No one quite knows where education is headed in the era of COVID-19. Students grapple with when, and if, they’ll return to school this year, while teachers struggle to master online instruction. Parents, too, stress over how to support kitchen table learning, while working from home.
And it’s not just about when and how schools will start back up. Members of Generation Z, young people between the ages of 11 and 25, and Generation Alpha, those born from 2010 to 2024, will experience a world profoundly transformed—economically and socially—by the virus.
How will educational systems respond in preparing students to navigate uncertainty, manage challenging emotions, and understand their roles and responsibilities in an interconnected world? What can schools do to help teachers manage stress? A new Mind & Life Institute resource, “Education of the Heart,” offers insights and inspiration from leading scientists, scholars, and educational practitioners on how to meet these and other pressing needs.
The multimedia site summarizes presentations and discussion from Mind & Life’s 33rd Dialogue with the Dalai Lama held in Dharamsala, India in 2018. The Dalai Lama has long advocated for educating the heart through social, emotional, and ethical learning that stresses inner values: compassion, kindness, forgiveness, peace.
As Robert Roeser, a developmental and educational psychologist at Pennsylvania State University notes in the site’s Afterword, the Dialogue “touched upon the profound need for a wider re-imagining of the aims and practices of education in ways that place human flourishing at its center, at its heart.”
The Dialogue “touched upon the profound need for a wider
re-imagining of the aims and practices of education in ways
that place human flourishing at its center, at its heart.”
Presenters underscored tremendous strides made in social and emotional learning (SEL) over two decades while exploring new generation programs and approaches designed to cultivate attentional skills, systems-thinking skills, and ethical virtues like kindness and compassion among students. Beyond student learning, presenters made clear that parents, teachers, and school systems were all integral to educating the heart.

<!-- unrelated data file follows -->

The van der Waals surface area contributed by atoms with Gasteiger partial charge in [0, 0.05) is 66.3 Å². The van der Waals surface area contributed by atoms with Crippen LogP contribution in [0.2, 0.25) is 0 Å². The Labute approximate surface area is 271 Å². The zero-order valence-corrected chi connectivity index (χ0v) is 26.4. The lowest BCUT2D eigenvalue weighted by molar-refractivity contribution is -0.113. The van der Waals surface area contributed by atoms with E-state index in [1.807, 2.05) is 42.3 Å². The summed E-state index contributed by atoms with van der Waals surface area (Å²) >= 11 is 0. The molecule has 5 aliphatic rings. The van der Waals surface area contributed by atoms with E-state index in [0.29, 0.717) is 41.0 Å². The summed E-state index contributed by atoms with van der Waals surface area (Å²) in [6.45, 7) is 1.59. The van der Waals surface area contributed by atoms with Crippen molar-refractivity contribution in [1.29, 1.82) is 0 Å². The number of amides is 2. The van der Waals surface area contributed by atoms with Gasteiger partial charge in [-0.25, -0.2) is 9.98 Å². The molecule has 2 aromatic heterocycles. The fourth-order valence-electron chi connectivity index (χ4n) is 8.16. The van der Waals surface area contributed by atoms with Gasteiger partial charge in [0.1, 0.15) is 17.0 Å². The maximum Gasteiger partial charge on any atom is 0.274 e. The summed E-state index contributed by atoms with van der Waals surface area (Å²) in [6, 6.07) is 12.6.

Such “SEL 2.0” principles, as Roeser writes, aim “to prepare young people to succeed not only as workers in the global economy, but as engaged citizens wanting to be forces for good—working toward individual and collective flourishing in the face of serious global challenges: economic inequality, social division, and climate change.”
With COVID-19 causing massive disruption on a global scale, the Dialogue’s message is even more timely. “This crisis shows us that we are not separate from one another even when we are living apart,” the Dalai Lama recently shared. “We all have a responsibility to exercise compassion and help.”
Indeed, major crises often prompt more prosocial behaviors and can result in longer term changes in how people behave and relate to one another, wrote Max Fisher in a recent New York Times article.
Could the current environment both spur demand for and the adoption of educational approaches that reinforce social, emotional, and ethical learning among students? Much is left to be seen yet initiatives like “Education of the Heart” help reinforce what’s possible and already happening around the globe.
To amplify stories of positive change, Mind & Life invites visitors to the digital dialogue to email firstname.lastname@example.org with how they are working to advance an education of the heart. We look forward to sharing these stories in the future.